Saturday, April 11, 2009
Thursday, April 9, 2009
Ben Olsen, Bryan Namoff, Santino Quaranta, Chris Pontius and Rodney Wallace helped create a video showcasing the history of D.C. United rookie pranks. Click on the link to enjoy the video...
Remember to help out D.C. United raise money for Nothing But Nets as Major League Soccer looks toward World Malaria Day on April 25.
Please donate here.
Tuesday, April 7, 2009
Life in the Swedish Allsvenskan began for 2009 as Kalmar FF embarked on the focal objective of defending their title crown, despite an initial drawback as they stranded a one-goal advantage to draw with Gefle IF.
After accomplishing their first championship in 2008, Kalmer travelled northwards to the city of Gävle in pursuit of their title protection and Rasmus Elm, whose brother Victor and last season’s top goalscorer Patrik Ingelsten both departed for SC Heerenveen over the winter months, ensured the season started to almost perfection by successfully converting a penalty on 29 minutes. Old-hand Hasse Berggren drew the scoreline parallel on the 69th minute for Gefle IF, an outcome which has left both on one point joint-sixth.
2004 victors and all-time leading champions Malmo FF beat BK Hacken when Serbian defender Mijan Mutavdzic clinched the winner five minutes from the end, while early-installed favourites Elfsborg clawed back to draw 1-1 with Hammarby thanks to Stefan Ishizaki’s equaliser. At the Olympia, Helsingborgs IF narrowly overcame 13-time Allsvenskan conquerers IFK Göteborg, who bask in the glory of their UEFA Cup jubilations in 1982 and 1987, but cross-city competitor’s GAIS Göteborg stole an early march in the table by annihilating a subdued Örgryte IS 5-1.
One of the many allures and charms of Sweden’s top-flight domestic competition is the densely-packed, heavily-concentrated race for the title, which can be tussled and fought out between plenty of clubs. The Allsvenskan can be considered as one of the continent’s most erratic and unpredictable leagues as the past five seasons have each produced different winners, a world apart from the majority of other European top-tiers which are prone to falling under the supremacy of the same select few teams.
Swedish Allsvenskan - Matchday 1 Results
- BK Häcken Göteborg 0 - 1 Malmö FF
- IF Elfsborg Boras 1 - 1 Hammarby IF
- Örgryte IS Göteborg 1 - 5 GAIS Goteborg
- AIK Solna 1 - 0 Halmstads BK
- Trelleborgs FF 0 - 0 IF Brommapojkarna
- Gefle IF 1 - 1 Kalmar
- Djurgårdens IF 1 - 0 Orebro SK
- Helsingborgs IF 1 - 0 IFK Goteborg
Under the guidance of Sven Goran Eriksson, England progressed to the quarter-final stage in three successive tournaments, stretching from the 2002 World Cup held in South Korea and Japan through to the Berlin showpiece four years later. This model of consistency, albeit lacking the imposing gloss of a glorious semi-final, attracted the eyes of an “El Tri” tiresome of suffering second-round elimination from the previous four World Cup Finals.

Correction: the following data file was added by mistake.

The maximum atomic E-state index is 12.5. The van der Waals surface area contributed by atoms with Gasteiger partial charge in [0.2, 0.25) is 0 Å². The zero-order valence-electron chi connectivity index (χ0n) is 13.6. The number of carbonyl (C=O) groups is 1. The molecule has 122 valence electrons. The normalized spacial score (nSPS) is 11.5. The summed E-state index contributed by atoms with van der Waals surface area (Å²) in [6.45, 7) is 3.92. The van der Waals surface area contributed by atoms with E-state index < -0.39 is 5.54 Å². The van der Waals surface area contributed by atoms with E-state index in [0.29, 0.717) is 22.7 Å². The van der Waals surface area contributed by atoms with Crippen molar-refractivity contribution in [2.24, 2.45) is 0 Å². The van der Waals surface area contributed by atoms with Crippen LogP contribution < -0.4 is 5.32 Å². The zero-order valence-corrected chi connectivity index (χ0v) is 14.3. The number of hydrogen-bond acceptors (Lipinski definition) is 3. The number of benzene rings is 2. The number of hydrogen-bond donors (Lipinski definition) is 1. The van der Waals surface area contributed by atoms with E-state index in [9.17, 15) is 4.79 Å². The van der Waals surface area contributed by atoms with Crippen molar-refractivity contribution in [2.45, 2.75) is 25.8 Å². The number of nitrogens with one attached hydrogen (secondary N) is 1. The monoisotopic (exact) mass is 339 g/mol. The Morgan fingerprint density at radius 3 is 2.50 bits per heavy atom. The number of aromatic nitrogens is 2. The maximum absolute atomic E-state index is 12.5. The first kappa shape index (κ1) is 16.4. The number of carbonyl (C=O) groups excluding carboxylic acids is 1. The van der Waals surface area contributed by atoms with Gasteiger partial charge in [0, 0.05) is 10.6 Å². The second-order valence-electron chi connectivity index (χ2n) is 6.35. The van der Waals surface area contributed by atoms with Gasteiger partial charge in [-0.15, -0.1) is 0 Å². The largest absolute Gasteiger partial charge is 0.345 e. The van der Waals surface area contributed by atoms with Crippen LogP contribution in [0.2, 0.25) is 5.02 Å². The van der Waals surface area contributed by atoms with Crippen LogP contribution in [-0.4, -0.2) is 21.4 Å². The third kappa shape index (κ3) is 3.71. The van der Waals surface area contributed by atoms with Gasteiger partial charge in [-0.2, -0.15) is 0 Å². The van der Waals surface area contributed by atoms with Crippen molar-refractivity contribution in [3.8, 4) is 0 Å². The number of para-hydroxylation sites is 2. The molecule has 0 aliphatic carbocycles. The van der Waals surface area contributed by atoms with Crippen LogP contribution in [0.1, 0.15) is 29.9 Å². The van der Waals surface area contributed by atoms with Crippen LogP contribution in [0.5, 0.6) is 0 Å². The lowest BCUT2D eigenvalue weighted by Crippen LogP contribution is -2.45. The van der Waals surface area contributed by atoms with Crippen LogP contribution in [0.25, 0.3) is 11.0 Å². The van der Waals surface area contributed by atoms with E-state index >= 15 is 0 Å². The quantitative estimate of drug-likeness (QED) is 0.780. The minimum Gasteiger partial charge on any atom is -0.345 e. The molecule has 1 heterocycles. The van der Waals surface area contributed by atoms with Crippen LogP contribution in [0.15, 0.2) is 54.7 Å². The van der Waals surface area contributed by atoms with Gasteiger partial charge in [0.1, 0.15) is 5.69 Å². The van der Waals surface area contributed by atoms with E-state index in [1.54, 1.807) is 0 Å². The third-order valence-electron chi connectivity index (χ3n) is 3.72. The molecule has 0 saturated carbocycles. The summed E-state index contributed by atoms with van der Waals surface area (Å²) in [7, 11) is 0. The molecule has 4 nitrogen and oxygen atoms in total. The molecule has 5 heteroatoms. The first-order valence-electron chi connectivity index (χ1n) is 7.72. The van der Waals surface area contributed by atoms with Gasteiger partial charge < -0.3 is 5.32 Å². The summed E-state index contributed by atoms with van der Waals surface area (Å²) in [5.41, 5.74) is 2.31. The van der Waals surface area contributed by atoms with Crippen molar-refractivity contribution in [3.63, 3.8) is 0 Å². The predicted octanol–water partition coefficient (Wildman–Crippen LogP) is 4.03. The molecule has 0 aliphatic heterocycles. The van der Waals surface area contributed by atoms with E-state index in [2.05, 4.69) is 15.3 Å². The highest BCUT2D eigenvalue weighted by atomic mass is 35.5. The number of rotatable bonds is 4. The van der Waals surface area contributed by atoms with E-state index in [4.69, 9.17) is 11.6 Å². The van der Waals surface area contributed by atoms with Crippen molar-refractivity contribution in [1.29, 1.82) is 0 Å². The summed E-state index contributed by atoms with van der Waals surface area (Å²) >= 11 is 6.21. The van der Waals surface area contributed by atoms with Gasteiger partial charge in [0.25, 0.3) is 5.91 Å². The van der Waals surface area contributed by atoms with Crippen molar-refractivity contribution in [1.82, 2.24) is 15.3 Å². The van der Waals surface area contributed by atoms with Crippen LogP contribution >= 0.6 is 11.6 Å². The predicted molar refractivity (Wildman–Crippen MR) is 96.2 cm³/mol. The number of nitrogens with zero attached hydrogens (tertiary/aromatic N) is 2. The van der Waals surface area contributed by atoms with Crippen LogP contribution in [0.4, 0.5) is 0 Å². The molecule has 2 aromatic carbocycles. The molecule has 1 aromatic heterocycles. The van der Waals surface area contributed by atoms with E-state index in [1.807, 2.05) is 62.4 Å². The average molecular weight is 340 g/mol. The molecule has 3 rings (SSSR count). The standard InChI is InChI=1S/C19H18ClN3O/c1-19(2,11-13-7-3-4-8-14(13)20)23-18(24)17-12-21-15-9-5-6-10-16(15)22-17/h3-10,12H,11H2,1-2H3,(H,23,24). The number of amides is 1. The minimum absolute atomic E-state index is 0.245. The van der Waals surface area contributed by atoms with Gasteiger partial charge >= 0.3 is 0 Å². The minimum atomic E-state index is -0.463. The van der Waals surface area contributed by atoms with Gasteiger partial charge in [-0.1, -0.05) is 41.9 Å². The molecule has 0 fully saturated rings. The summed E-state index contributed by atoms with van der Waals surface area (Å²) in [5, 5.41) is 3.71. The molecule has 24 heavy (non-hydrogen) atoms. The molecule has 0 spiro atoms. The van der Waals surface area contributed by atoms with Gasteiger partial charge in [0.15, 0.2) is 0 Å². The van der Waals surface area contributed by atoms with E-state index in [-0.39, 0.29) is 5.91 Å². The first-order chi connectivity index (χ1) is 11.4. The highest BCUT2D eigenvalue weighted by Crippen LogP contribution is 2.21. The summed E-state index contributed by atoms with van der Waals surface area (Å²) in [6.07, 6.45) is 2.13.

For Mexico, stepping onto a South Africa-bound plane is ultimately the bare-minimum requirement of the World Cup campaign. Boasting the fifth most successful qualification record in the entire world – thirteen World Cup Finals, a figure eclipsed merely by Brazil, Germany, Italy and Argentina - has congealed the Mexican name within the World Cup’s heritage but comparisons to those four nations are abruptly ended due to the glaring omission of a Gold, Silver or even a Bronze medal.
Delve into the chronicles of CONCACAF and Mexico’s repute as the outstanding driving force of the North and Central America continent is abundantly apparent, but following on from the third series of international fixtures in the ‘Hexagonal’, Mexico are waking to the realisation that their hopes of instigating a memorable impact at South Africa are dwindling as the region’s forgotten nations close the gap. Falling at the hands of Honduras, 3-1, signalled the curtain falling on Eriksson’s short-lived tenure as they slumped to fourth in the six-strong table. With a squad tainted by retiring veterans, unfulfilled prodigies and on-field disarray and squirming four points beneath the group leaders, the pathway to the opening match at Johannesburg’s FNB Stadium is certain to be beleaguered with more obstacles.
Problems had arisen far before the referee blew his first whistle. If the opportunity arose to demonstrate tranquillity and harmony within a squad then before a decisive clash would appear to be the most suitable occasion, but Nery Castillo’s mind contained differing ideas. His tirade and outburst at the national media, which involved an accusation that “In Mexico, they criticize about everything but football," as opposed to Argentina, Brazil and Uruguay, expectedly, stole the pre-match headlines and served up the as the perfect preview for the aftermath that was beckoning. Carlos Pavon, who scored a hat-trick at Mexico’s expense seven years ago, supplemented his cumulative tally by netting after Carlos Costly struck twice, convicting Mexico to a devastating crush.